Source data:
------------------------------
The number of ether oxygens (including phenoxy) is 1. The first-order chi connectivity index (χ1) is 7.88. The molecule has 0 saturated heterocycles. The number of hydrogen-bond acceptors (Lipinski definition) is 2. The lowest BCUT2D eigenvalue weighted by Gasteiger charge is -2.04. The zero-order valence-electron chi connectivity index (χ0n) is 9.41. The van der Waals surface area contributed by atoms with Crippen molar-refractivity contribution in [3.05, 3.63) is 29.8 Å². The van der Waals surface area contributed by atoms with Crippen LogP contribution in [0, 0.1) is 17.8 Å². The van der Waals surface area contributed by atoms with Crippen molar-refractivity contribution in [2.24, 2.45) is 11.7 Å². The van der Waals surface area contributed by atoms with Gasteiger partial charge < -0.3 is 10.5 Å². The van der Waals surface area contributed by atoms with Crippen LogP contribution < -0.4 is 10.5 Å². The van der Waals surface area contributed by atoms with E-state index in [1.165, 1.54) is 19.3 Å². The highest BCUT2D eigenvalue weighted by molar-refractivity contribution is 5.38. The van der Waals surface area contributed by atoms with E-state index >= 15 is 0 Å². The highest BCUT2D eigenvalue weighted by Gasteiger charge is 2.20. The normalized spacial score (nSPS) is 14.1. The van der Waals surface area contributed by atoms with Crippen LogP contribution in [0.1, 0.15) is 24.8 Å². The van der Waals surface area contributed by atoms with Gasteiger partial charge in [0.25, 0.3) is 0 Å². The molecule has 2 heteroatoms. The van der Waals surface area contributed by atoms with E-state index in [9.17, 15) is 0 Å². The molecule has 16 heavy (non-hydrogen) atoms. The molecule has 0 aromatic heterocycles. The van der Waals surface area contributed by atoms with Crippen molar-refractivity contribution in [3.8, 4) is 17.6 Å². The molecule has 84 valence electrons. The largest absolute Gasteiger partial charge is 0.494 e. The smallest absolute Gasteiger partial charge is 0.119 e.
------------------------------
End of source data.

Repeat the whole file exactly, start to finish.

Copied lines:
The number of ether oxygens (including phenoxy) is 1. The first-order chi connectivity index (χ1) is 7.88. The molecule has 0 saturated heterocycles. The number of hydrogen-bond acceptors (Lipinski definition) is 2. The lowest BCUT2D eigenvalue weighted by Gasteiger charge is -2.04. The zero-order valence-electron chi connectivity index (χ0n) is 9.41. The van der Waals surface area contributed by atoms with Crippen molar-refractivity contribution in [3.05, 3.63) is 29.8 Å². The van der Waals surface area contributed by atoms with Crippen LogP contribution in [0, 0.1) is 17.8 Å². The van der Waals surface area contributed by atoms with Crippen molar-refractivity contribution in [2.24, 2.45) is 11.7 Å². The van der Waals surface area contributed by atoms with Gasteiger partial charge < -0.3 is 10.5 Å². The van der Waals surface area contributed by atoms with Crippen LogP contribution < -0.4 is 10.5 Å². The van der Waals surface area contributed by atoms with E-state index in [1.165, 1.54) is 19.3 Å². The highest BCUT2D eigenvalue weighted by molar-refractivity contribution is 5.38. The van der Waals surface area contributed by atoms with E-state index >= 15 is 0 Å². The highest BCUT2D eigenvalue weighted by Gasteiger charge is 2.20. The normalized spacial score (nSPS) is 14.1. The van der Waals surface area contributed by atoms with Crippen LogP contribution in [0.1, 0.15) is 24.8 Å². The van der Waals surface area contributed by atoms with Gasteiger partial charge in [0.25, 0.3) is 0 Å². The molecule has 2 heteroatoms. The van der Waals surface area contributed by atoms with E-state index in [9.17, 15) is 0 Å². The molecule has 16 heavy (non-hydrogen) atoms. The molecule has 0 aromatic heterocycles. The van der Waals surface area contributed by atoms with Crippen molar-refractivity contribution in [3.8, 4) is 17.6 Å². The molecule has 84 valence electrons. The largest absolute Gasteiger partial charge is 0.494 e. The smallest absolute Gasteiger partial charge is 0.119 e.